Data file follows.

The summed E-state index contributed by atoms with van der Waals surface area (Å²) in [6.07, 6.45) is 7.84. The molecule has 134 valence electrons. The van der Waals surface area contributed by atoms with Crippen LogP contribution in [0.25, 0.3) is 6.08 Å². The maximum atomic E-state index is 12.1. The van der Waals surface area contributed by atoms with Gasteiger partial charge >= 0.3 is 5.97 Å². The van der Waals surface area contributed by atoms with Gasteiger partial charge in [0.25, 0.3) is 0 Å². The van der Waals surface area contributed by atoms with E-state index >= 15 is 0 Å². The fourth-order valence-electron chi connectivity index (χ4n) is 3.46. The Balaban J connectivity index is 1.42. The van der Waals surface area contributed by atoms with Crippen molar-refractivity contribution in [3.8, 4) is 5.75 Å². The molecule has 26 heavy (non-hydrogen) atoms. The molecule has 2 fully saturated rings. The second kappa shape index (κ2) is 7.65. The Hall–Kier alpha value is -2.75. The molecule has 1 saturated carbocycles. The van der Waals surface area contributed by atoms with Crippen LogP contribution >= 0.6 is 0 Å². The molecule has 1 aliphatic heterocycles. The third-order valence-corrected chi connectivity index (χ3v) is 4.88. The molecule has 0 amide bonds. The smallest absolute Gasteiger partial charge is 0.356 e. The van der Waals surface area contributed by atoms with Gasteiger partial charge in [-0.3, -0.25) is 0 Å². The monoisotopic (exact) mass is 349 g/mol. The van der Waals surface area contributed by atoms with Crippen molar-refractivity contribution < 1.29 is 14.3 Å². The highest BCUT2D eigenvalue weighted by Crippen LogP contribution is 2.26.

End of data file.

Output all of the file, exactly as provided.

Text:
The summed E-state index contributed by atoms with van der Waals surface area (Å²) in [6.07, 6.45) is 7.84. The molecule has 134 valence electrons. The van der Waals surface area contributed by atoms with Crippen LogP contribution in [0.25, 0.3) is 6.08 Å². The maximum atomic E-state index is 12.1. The van der Waals surface area contributed by atoms with Gasteiger partial charge >= 0.3 is 5.97 Å². The van der Waals surface area contributed by atoms with Gasteiger partial charge in [0.25, 0.3) is 0 Å². The van der Waals surface area contributed by atoms with E-state index >= 15 is 0 Å². The fourth-order valence-electron chi connectivity index (χ4n) is 3.46. The Balaban J connectivity index is 1.42. The van der Waals surface area contributed by atoms with Crippen molar-refractivity contribution in [3.8, 4) is 5.75 Å². The molecule has 26 heavy (non-hydrogen) atoms. The molecule has 2 fully saturated rings. The second kappa shape index (κ2) is 7.65. The Hall–Kier alpha value is -2.75. The molecule has 1 saturated carbocycles. The van der Waals surface area contributed by atoms with Crippen LogP contribution >= 0.6 is 0 Å². The molecule has 1 aliphatic heterocycles. The third-order valence-corrected chi connectivity index (χ3v) is 4.88. The molecule has 0 amide bonds. The smallest absolute Gasteiger partial charge is 0.356 e. The van der Waals surface area contributed by atoms with Gasteiger partial charge in [-0.3, -0.25) is 0 Å². The monoisotopic (exact) mass is 349 g/mol. The van der Waals surface area contributed by atoms with Crippen molar-refractivity contribution < 1.29 is 14.3 Å². The highest BCUT2D eigenvalue weighted by Crippen LogP contribution is 2.26.